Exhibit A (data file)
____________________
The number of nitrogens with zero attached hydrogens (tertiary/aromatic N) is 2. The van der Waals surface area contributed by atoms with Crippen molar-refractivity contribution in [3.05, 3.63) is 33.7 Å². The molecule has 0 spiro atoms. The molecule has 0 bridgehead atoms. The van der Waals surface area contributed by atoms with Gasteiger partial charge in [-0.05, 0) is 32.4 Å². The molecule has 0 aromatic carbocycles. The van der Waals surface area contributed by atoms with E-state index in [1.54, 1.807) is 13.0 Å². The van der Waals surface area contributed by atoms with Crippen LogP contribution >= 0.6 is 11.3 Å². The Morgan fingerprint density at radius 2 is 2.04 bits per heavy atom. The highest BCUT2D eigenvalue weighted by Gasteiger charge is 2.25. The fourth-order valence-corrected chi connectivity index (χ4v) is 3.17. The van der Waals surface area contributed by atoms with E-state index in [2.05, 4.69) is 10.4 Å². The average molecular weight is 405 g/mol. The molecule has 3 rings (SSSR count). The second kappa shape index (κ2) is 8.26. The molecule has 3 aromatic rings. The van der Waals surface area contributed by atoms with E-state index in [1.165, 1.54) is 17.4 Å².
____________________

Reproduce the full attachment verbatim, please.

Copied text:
The number of nitrogens with zero attached hydrogens (tertiary/aromatic N) is 2. The van der Waals surface area contributed by atoms with Crippen molar-refractivity contribution in [3.05, 3.63) is 33.7 Å². The molecule has 0 spiro atoms. The molecule has 0 bridgehead atoms. The van der Waals surface area contributed by atoms with Gasteiger partial charge in [-0.05, 0) is 32.4 Å². The molecule has 0 aromatic carbocycles. The van der Waals surface area contributed by atoms with E-state index in [1.54, 1.807) is 13.0 Å². The van der Waals surface area contributed by atoms with Crippen LogP contribution >= 0.6 is 11.3 Å². The Morgan fingerprint density at radius 2 is 2.04 bits per heavy atom. The highest BCUT2D eigenvalue weighted by Gasteiger charge is 2.25. The fourth-order valence-corrected chi connectivity index (χ4v) is 3.17. The van der Waals surface area contributed by atoms with E-state index in [2.05, 4.69) is 10.4 Å². The average molecular weight is 405 g/mol. The molecule has 3 rings (SSSR count). The second kappa shape index (κ2) is 8.26. The molecule has 3 aromatic rings. The van der Waals surface area contributed by atoms with E-state index in [1.165, 1.54) is 17.4 Å².